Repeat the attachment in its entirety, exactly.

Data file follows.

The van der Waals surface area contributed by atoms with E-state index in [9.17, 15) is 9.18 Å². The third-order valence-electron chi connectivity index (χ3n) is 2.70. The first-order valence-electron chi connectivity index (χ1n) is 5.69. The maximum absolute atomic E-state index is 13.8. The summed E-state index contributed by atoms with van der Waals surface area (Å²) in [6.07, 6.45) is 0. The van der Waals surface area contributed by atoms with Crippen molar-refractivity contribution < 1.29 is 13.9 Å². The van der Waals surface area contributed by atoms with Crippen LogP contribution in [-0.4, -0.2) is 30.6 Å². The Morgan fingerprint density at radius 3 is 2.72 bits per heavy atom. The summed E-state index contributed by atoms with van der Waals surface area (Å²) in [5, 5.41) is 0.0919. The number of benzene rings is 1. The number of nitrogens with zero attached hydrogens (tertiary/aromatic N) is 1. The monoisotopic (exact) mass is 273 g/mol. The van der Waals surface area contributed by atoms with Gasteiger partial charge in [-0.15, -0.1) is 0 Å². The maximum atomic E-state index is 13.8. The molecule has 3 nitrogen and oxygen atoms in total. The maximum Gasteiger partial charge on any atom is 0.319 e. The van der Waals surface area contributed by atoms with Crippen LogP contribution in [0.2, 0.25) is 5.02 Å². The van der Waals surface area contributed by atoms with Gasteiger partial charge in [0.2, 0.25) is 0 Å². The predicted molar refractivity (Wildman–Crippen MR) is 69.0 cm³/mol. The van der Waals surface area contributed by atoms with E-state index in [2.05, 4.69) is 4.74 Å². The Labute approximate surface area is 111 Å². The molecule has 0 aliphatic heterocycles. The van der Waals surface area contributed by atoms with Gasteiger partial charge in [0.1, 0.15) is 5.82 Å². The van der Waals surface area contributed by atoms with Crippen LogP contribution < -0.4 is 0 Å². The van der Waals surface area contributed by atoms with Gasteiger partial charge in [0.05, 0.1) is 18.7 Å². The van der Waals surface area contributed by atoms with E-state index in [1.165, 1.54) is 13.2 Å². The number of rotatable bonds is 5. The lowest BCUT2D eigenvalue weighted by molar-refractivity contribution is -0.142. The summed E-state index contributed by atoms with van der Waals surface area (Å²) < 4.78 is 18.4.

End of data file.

The van der Waals surface area contributed by atoms with E-state index in [9.17, 15) is 9.18 Å². The third-order valence-electron chi connectivity index (χ3n) is 2.70. The first-order valence-electron chi connectivity index (χ1n) is 5.69. The maximum absolute atomic E-state index is 13.8. The summed E-state index contributed by atoms with van der Waals surface area (Å²) in [6.07, 6.45) is 0. The van der Waals surface area contributed by atoms with Crippen molar-refractivity contribution < 1.29 is 13.9 Å². The van der Waals surface area contributed by atoms with Crippen LogP contribution in [-0.4, -0.2) is 30.6 Å². The Morgan fingerprint density at radius 3 is 2.72 bits per heavy atom. The summed E-state index contributed by atoms with van der Waals surface area (Å²) in [5, 5.41) is 0.0919. The number of benzene rings is 1. The number of nitrogens with zero attached hydrogens (tertiary/aromatic N) is 1. The monoisotopic (exact) mass is 273 g/mol. The van der Waals surface area contributed by atoms with Gasteiger partial charge in [-0.15, -0.1) is 0 Å². The maximum atomic E-state index is 13.8. The molecule has 3 nitrogen and oxygen atoms in total. The maximum Gasteiger partial charge on any atom is 0.319 e. The van der Waals surface area contributed by atoms with Crippen LogP contribution in [0.2, 0.25) is 5.02 Å². The van der Waals surface area contributed by atoms with Gasteiger partial charge in [0.2, 0.25) is 0 Å². The predicted molar refractivity (Wildman–Crippen MR) is 69.0 cm³/mol. The van der Waals surface area contributed by atoms with E-state index in [2.05, 4.69) is 4.74 Å². The Labute approximate surface area is 111 Å². The molecule has 0 aliphatic heterocycles. The van der Waals surface area contributed by atoms with Gasteiger partial charge in [0.1, 0.15) is 5.82 Å². The van der Waals surface area contributed by atoms with Crippen LogP contribution < -0.4 is 0 Å². The van der Waals surface area contributed by atoms with Gasteiger partial charge in [0.05, 0.1) is 18.7 Å². The van der Waals surface area contributed by atoms with E-state index in [1.165, 1.54) is 13.2 Å². The number of rotatable bonds is 5. The lowest BCUT2D eigenvalue weighted by molar-refractivity contribution is -0.142. The summed E-state index contributed by atoms with van der Waals surface area (Å²) < 4.78 is 18.4.